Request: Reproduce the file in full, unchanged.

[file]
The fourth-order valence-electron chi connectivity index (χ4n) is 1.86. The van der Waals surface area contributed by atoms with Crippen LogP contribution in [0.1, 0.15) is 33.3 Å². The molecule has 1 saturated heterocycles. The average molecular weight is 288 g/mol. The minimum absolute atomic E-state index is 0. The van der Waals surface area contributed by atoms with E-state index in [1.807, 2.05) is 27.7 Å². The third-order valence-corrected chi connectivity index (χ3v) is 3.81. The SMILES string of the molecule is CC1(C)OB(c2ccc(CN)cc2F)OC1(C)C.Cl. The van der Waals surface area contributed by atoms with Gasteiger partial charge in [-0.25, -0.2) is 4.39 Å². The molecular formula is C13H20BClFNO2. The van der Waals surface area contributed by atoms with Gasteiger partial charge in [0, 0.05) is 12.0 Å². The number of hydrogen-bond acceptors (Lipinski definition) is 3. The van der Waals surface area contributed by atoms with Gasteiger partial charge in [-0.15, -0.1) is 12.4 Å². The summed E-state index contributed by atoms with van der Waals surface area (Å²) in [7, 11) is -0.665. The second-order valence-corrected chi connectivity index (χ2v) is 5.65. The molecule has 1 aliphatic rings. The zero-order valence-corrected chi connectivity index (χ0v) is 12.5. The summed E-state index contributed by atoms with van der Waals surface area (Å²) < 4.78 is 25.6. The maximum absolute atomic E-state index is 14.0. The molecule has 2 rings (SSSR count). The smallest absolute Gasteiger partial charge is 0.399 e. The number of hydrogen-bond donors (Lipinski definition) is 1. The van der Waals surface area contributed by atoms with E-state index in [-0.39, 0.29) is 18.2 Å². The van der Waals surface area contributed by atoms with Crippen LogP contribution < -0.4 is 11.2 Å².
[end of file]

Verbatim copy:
The fourth-order valence-electron chi connectivity index (χ4n) is 1.86. The van der Waals surface area contributed by atoms with Crippen LogP contribution in [0.1, 0.15) is 33.3 Å². The molecule has 1 saturated heterocycles. The average molecular weight is 288 g/mol. The minimum absolute atomic E-state index is 0. The van der Waals surface area contributed by atoms with E-state index in [1.807, 2.05) is 27.7 Å². The third-order valence-corrected chi connectivity index (χ3v) is 3.81. The SMILES string of the molecule is CC1(C)OB(c2ccc(CN)cc2F)OC1(C)C.Cl. The van der Waals surface area contributed by atoms with Gasteiger partial charge in [-0.25, -0.2) is 4.39 Å². The molecular formula is C13H20BClFNO2. The van der Waals surface area contributed by atoms with Gasteiger partial charge in [0, 0.05) is 12.0 Å². The number of hydrogen-bond acceptors (Lipinski definition) is 3. The van der Waals surface area contributed by atoms with Gasteiger partial charge in [-0.15, -0.1) is 12.4 Å². The summed E-state index contributed by atoms with van der Waals surface area (Å²) in [7, 11) is -0.665. The second-order valence-corrected chi connectivity index (χ2v) is 5.65. The molecule has 1 aliphatic rings. The zero-order valence-corrected chi connectivity index (χ0v) is 12.5. The summed E-state index contributed by atoms with van der Waals surface area (Å²) < 4.78 is 25.6. The maximum absolute atomic E-state index is 14.0. The molecule has 2 rings (SSSR count). The smallest absolute Gasteiger partial charge is 0.399 e. The number of hydrogen-bond donors (Lipinski definition) is 1. The van der Waals surface area contributed by atoms with E-state index in [-0.39, 0.29) is 18.2 Å². The van der Waals surface area contributed by atoms with Crippen LogP contribution < -0.4 is 11.2 Å².